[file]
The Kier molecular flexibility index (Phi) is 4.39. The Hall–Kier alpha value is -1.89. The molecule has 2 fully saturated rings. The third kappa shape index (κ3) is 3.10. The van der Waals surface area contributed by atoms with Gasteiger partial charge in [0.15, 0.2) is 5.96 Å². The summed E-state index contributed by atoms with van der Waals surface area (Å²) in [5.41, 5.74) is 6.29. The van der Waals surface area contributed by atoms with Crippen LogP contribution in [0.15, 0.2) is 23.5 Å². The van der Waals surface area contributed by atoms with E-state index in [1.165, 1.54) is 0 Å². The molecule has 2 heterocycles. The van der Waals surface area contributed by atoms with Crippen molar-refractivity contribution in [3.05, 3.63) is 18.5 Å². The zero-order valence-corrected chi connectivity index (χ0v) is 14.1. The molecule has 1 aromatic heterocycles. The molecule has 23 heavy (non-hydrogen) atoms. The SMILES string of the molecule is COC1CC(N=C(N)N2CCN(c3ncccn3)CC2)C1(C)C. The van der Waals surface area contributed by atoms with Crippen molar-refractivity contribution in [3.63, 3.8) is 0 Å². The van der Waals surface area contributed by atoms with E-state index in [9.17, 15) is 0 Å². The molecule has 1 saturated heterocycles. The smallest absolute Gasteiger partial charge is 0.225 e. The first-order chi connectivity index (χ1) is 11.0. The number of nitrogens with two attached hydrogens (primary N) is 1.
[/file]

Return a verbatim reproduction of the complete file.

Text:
The Kier molecular flexibility index (Phi) is 4.39. The Hall–Kier alpha value is -1.89. The molecule has 2 fully saturated rings. The third kappa shape index (κ3) is 3.10. The van der Waals surface area contributed by atoms with Gasteiger partial charge in [0.15, 0.2) is 5.96 Å². The summed E-state index contributed by atoms with van der Waals surface area (Å²) in [5.41, 5.74) is 6.29. The van der Waals surface area contributed by atoms with Crippen LogP contribution in [0.15, 0.2) is 23.5 Å². The van der Waals surface area contributed by atoms with E-state index in [1.165, 1.54) is 0 Å². The molecule has 2 heterocycles. The van der Waals surface area contributed by atoms with Crippen molar-refractivity contribution in [3.05, 3.63) is 18.5 Å². The zero-order valence-corrected chi connectivity index (χ0v) is 14.1. The molecule has 1 aromatic heterocycles. The molecule has 23 heavy (non-hydrogen) atoms. The SMILES string of the molecule is COC1CC(N=C(N)N2CCN(c3ncccn3)CC2)C1(C)C. The van der Waals surface area contributed by atoms with Crippen molar-refractivity contribution in [3.63, 3.8) is 0 Å². The van der Waals surface area contributed by atoms with E-state index in [9.17, 15) is 0 Å². The molecule has 1 saturated heterocycles. The smallest absolute Gasteiger partial charge is 0.225 e. The first-order chi connectivity index (χ1) is 11.0. The number of nitrogens with two attached hydrogens (primary N) is 1.